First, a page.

written by Zeina AlThawabteh
If you are a fan of art films and poignant documentaries, then this film is for you. Through a succession of captivating yet bleak visuals, Behemoth makes you feel the impact of the global environmental crisis in your bones.
Set in Inner-Mongolia, Behemoth follows the supply-chain of construction materials, starting with coal miners, iron-ore miners and ending with the ghost cities of China. The film is a stark commentary on the global environmental crisis and the role of man in creating and perpetuating it. The director artistically documents the destruction of lush pastoral landscapes into barren, soot-covered mountains. The human element takes centre stage and the viewer is constantly reminded of the daily struggles of the miners as they breathe in clouds of ash and endure the scorching heat of the iron mines.
Structured after Dante’s Divine Comedy, the film is divided into three parts: inferno, purgatory, and paradise, which are represented by the mines, the state of miners who have developed respiratory diseases, and the ghost cities, respectively. During the two-year filmmaking process, the director referred to the mines as hell when discussing it with friends. Gradually, the idea of hell led him to draw on the epic poem’s themes. As such, the film starts with an explosion in one of the mines and ends with striking shots of one of the Chinese ghost towns.
Liang states that ‘while the film is set in China, [he uses] it as a motif to what is happening all around the world.’ Indeed, he successfully conveys that the impact is universal and explores the dehumanizing effect of incessant consumption. The documentary illuminates the dichotomous role of man as both the perpetrator and victim of environmental devastation and the viewer is made to question their part in this crisis.
Behemoth deviates from the common documentary template in many ways. The director merges documentary filmmaking with art, where every still is a standalone artful composition. The film is also infused with symbolism and motifs. Some of these are the seemingly never-ending landscapes that represent the ubiquity of the devastation and the repetitive working motions by the miners representing their interminable struggle.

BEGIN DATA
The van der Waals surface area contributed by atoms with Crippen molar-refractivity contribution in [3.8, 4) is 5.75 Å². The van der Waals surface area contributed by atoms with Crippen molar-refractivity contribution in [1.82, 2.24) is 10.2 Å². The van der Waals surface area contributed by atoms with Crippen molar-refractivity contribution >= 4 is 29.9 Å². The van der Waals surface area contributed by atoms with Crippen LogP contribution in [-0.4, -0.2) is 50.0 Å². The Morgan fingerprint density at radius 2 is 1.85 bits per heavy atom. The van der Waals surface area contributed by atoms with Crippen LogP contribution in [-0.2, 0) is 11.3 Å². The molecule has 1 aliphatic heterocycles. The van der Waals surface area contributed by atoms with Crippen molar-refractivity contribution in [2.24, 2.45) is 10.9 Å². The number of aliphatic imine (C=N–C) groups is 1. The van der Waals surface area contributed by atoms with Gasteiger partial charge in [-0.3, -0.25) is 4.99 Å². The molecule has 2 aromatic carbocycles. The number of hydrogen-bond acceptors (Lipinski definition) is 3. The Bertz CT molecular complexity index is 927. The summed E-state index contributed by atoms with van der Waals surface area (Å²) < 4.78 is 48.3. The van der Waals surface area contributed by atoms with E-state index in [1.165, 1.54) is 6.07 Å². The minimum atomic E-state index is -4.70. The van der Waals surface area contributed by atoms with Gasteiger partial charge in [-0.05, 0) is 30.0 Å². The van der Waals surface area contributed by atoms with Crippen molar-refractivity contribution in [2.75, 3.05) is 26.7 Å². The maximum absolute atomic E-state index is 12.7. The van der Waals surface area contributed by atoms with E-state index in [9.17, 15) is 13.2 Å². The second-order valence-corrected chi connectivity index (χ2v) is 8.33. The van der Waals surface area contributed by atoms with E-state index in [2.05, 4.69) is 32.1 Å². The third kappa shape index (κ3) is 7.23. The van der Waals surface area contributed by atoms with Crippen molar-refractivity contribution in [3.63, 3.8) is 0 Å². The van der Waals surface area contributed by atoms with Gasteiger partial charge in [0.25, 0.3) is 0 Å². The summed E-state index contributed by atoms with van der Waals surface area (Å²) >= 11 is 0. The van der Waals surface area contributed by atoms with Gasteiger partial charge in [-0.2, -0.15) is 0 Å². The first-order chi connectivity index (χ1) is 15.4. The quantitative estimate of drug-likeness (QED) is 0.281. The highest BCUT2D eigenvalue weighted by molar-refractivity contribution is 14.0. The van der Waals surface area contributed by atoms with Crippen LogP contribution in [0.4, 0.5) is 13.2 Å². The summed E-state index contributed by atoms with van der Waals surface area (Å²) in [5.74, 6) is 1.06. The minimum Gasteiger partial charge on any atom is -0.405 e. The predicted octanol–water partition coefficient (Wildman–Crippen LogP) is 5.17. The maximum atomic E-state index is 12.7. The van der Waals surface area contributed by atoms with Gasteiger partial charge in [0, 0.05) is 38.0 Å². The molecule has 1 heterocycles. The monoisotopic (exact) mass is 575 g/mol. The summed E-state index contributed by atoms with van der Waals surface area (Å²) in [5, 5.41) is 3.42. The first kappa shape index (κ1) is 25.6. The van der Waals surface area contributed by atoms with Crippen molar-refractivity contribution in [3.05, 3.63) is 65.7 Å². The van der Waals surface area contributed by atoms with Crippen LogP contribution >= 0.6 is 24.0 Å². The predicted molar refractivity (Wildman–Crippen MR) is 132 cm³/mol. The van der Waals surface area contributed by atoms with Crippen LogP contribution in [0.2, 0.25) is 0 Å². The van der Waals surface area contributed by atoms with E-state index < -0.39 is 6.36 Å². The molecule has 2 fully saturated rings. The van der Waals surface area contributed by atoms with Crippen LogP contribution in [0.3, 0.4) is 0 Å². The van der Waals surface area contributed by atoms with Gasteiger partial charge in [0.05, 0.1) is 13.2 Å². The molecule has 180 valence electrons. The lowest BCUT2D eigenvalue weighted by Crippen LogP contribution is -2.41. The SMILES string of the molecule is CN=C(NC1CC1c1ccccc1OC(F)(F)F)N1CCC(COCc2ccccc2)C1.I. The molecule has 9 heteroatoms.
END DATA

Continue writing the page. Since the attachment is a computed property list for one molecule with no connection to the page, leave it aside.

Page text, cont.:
There are two recurring figures that add a metaphysical dimension: a naked man and a man carrying a mirror who is perhaps calling for some reflection. The director exclusively relies on a voiceover of excerpts from the Divine Comedy, eliminating the usual narration tools like dialogue and interviews. The stirring soundscape is comprised of a Mongolian chant, the emphysemic breathing of the workers as well as the ceaseless and deafening sounds of heavy machinery.
Variety magazine describes this documentary as ‘an impressively self-shot poetic exercise in controlled righteous outrage, emphasizing the contrasts between rapidly dwindling green pastures and dead landscapes disemboweled by toxic mining.’ The nonconforming director set out to assert the imminence of the environmental crisis, and that he did. No documentary on the environment comes close to capturing and conveying the gravity of the situation. You will finish the film feeling implicated and sick.